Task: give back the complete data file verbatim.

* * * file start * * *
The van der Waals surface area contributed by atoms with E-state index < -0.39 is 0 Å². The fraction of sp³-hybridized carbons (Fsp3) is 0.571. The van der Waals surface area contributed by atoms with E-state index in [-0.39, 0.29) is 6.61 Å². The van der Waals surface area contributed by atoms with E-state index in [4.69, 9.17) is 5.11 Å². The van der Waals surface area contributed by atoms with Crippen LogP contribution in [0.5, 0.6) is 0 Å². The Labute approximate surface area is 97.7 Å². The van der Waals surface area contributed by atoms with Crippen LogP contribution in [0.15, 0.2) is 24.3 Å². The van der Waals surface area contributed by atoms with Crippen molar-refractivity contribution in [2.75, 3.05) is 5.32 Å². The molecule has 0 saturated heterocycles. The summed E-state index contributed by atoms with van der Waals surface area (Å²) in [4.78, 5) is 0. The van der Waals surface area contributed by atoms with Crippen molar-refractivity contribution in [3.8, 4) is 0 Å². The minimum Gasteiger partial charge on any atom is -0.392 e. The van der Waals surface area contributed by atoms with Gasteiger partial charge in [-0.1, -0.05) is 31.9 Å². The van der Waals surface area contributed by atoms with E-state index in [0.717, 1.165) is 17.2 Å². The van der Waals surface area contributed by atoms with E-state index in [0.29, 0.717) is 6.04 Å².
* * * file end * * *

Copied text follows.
The van der Waals surface area contributed by atoms with E-state index < -0.39 is 0 Å². The fraction of sp³-hybridized carbons (Fsp3) is 0.571. The van der Waals surface area contributed by atoms with E-state index in [-0.39, 0.29) is 6.61 Å². The van der Waals surface area contributed by atoms with E-state index in [4.69, 9.17) is 5.11 Å². The van der Waals surface area contributed by atoms with Crippen LogP contribution in [0.5, 0.6) is 0 Å². The Labute approximate surface area is 97.7 Å². The van der Waals surface area contributed by atoms with Crippen LogP contribution in [0.15, 0.2) is 24.3 Å². The van der Waals surface area contributed by atoms with Crippen molar-refractivity contribution in [2.75, 3.05) is 5.32 Å². The molecule has 0 saturated heterocycles. The summed E-state index contributed by atoms with van der Waals surface area (Å²) in [4.78, 5) is 0. The van der Waals surface area contributed by atoms with Crippen molar-refractivity contribution in [3.8, 4) is 0 Å². The minimum Gasteiger partial charge on any atom is -0.392 e. The van der Waals surface area contributed by atoms with Gasteiger partial charge in [-0.1, -0.05) is 31.9 Å². The van der Waals surface area contributed by atoms with E-state index in [0.717, 1.165) is 17.2 Å². The van der Waals surface area contributed by atoms with E-state index in [0.29, 0.717) is 6.04 Å².